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Wednesday, August 4, 2010

Those Low Treasury May Not Be So Irrational.

...Certainly with the new conventional wisdom decidedly in the deflation camp (as reported in the wsj).

That's in contrast with the warnings of high inflation that reflected conventional wisdom as recently as a few months ago because the fed was "flooding" the markets wtih liquidity. . As I pointed out then those folks should have reviewed their Friedman (the nobel prize winning economist stuff not the social criticicism. If they did they would know that if money supply is increased but there is no velocity (i.e. the money isnt let out. There will be no inflation. Keynes was aware of this too of course he coined the phrase pushing on a string. No wonder the fed is examining alternative ways to use monetary policy to stimulate the economy.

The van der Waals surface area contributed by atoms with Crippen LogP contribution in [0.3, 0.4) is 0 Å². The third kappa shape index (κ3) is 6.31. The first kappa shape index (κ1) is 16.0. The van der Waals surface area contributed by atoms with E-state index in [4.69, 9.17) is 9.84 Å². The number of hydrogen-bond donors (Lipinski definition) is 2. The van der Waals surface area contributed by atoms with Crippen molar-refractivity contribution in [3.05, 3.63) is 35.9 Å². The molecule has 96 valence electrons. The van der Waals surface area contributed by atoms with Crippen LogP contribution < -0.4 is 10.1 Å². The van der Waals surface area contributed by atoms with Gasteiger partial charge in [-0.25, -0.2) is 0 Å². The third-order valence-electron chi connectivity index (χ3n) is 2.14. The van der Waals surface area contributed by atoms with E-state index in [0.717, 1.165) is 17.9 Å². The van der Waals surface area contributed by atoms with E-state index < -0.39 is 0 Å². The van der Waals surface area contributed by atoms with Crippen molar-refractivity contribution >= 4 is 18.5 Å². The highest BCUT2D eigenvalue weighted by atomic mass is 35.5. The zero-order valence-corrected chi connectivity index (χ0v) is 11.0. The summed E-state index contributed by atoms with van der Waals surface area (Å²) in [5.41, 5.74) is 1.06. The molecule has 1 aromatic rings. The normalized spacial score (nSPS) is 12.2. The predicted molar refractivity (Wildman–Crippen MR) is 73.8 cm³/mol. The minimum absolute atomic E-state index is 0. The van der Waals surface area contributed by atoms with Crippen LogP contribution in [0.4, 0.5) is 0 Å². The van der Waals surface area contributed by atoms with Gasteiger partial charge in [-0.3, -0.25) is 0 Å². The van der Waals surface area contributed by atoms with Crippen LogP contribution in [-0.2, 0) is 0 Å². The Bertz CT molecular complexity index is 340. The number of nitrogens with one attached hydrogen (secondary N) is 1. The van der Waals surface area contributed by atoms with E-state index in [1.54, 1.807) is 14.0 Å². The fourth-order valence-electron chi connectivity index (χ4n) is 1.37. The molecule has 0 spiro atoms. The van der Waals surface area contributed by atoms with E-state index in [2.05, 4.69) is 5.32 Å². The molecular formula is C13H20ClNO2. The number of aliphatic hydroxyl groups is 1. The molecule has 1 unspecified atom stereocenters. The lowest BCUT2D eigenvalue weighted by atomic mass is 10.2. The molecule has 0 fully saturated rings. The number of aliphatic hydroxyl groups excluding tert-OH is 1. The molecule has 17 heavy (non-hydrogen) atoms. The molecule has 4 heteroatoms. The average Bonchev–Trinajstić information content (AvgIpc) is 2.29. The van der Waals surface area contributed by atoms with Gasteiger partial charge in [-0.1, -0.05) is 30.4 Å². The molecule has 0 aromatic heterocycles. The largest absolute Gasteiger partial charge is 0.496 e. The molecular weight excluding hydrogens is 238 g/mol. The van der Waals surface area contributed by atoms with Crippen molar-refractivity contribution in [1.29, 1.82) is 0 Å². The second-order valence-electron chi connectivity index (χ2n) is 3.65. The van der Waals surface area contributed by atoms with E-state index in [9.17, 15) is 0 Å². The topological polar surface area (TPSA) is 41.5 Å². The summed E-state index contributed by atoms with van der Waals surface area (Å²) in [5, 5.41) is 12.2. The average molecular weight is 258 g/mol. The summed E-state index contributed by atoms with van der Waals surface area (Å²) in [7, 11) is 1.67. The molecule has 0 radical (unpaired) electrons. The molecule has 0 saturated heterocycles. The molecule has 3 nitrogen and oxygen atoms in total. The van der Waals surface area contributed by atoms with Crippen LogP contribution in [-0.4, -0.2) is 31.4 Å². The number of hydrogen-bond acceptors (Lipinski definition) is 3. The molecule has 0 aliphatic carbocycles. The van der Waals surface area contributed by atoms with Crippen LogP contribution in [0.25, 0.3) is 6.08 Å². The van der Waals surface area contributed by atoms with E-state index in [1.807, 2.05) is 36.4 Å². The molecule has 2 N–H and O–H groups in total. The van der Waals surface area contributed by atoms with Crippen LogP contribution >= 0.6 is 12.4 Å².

So if the treasury market is trading off a forecast of zero inflation or even deflation that 2.88% level on the 30 year bond doesn't look crazy for traders even if it would be a not very good purchase to put in the drawer for 30 years. A reasonable long term expectation fot the long bond is around 3% above inflation so the current yield is in line with historical rates.

Unortunately the low yields don't bode well for stocks, at least using one common methodology. Those that "bootstap" a long term forecast for stock returns a common academic finance approach  use  a long term risk premium for stocks (the compesation for taking on the additional risk of stocks) as 3 -4% over the risk free rate. That risk free rate could be the tbill rate of .16% or perhaps the 2 year note rate of .51%. That puts the expectation for stocks in the 3.5% to 4% range purely as a function of the current low level of interest rates.